Atmospheric modelling in Germany has recently seen substantial advances in terms of both cloud-resolving simulations in NWP mode and the implementation of ice and mixed-phase precipitation formation processes. Traditionally, different model systems were used for NWP and climate modelling, which were also both heavily used in academic research. The modelling system for long-term climate integrations is the ECHAM model (Stevens et al., 2013). Since it was created by modifying global forecast models developed by ECMWF (European Centre for Medium-Range Weather Forecasts), its name is a combination of ECMWF and Hamburg, the place of development of its parameterization package. The COSMO model, however, was operated at horizontal resolutions down to 2.8 km and used for NWP and reanalysis studies. Both model families are currently being replaced by the ICOsahedral Nonhydrostatic (ICON) modelling framework (Zängl et al., 2015) jointly developed by the Max Planck Institute for Meteorology and the German national meteorological service (Deutscher Wetterdienst, DWD). Its climate version (the ICON general circulation model, ICON GCM) inherited its physics package from the ECHAM model, and the NWP version incorporated the one from the COSMO model. A third version largely based on the COSMO physics package was developed for higher resolutions (Dipankar et al., 2015) and employs a large-eddy turbulence scheme (ICON-LEM). The latter is able to operate on large domains (Heinze et al., 2017; Stevens et al., 2020) and includes aerosol–cloud interactions (Costa-Surós et al., 2020). In PROM primarily the three ICON model variants (ICON-LEM, ICON-NWP, and ICON-A/GCM) are used.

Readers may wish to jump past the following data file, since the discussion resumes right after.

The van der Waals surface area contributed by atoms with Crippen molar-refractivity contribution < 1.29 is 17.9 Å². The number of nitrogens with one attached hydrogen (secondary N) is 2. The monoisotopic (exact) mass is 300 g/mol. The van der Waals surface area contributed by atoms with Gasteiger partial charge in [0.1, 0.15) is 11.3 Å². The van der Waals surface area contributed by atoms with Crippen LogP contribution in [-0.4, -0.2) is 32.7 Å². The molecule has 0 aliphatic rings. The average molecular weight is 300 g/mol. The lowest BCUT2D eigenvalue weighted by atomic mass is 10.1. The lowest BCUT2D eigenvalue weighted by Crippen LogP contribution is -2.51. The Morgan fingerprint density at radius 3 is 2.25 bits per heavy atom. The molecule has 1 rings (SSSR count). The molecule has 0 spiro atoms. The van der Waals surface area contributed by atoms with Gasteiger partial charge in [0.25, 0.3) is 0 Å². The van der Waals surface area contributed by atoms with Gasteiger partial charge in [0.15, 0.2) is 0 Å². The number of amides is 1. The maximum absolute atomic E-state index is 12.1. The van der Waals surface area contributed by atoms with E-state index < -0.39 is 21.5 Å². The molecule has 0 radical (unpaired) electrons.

In most atmospheric models, cloud and precipitation microphysical processes are represented by bulk microphysical schemes that distinguish between different hydrometeor classes and include their specific masses as prognostic variables while their size distributions are parameterized (the ICON model considered here uses the scheme by Seifert and Beheng, 2006). Computationally much more demanding are so-called spectral-bin microphysics schemes (Khain et al., 2015), which evolve cloud and precipitation particle size distributions discretized into size-interval bins. An example is the Hebrew University Cloud Model (HUCM) created by Khain et al. (2005) that treats both liquid and much more intricate (since ice may occur in various shapes and densities) ice crystal distributions. The model is employed by some of the PROM projects in addition to the liquid-only bin-microphysics model by Simmel et al. (2015) extended to the ice phase based on the scheme by Hashino and Tripoli (2007). For the simulation of the evolution of specific air volumes, a Lagrangian particle model (McSnow; Brdar and Seifert, 2018) is used in PROM that models ice and mixed-phase microphysical processes such as depositional growth, aggregation, riming, secondary ice generation, and melting closer to the real processes than bulk formulations. Microphysical processes including radiation–particle interactions obviously depend on particle shape; thus, the evolution of shapes in particle models – and their signatures in radar observations – is instrumental for a full understanding and adequate representation of the microphysical processes in models. Advanced microphysical parameterizations such as spectral-bin or Lagrangian particle schemes are relevant for cloud-resolving models and exploited in PROM for the development and improvement of bulk parameterizations. Scientific questions about global climate require long model integrations and thus coarse spatial resolutions due to computing time constraints. At these resolutions (usually of the order of 100×100 km2 in the horizontal), fractional cloudiness needs to be considered when the grid-box mean relative humidity is below 100 %, which requires parameterizations of subgrid-scale variability in relative humidity. Here, PROM builds on assumptions employed in the global ICON model (ICON GCM) to predict fractional cloudiness (e.g. Quaas, 2012).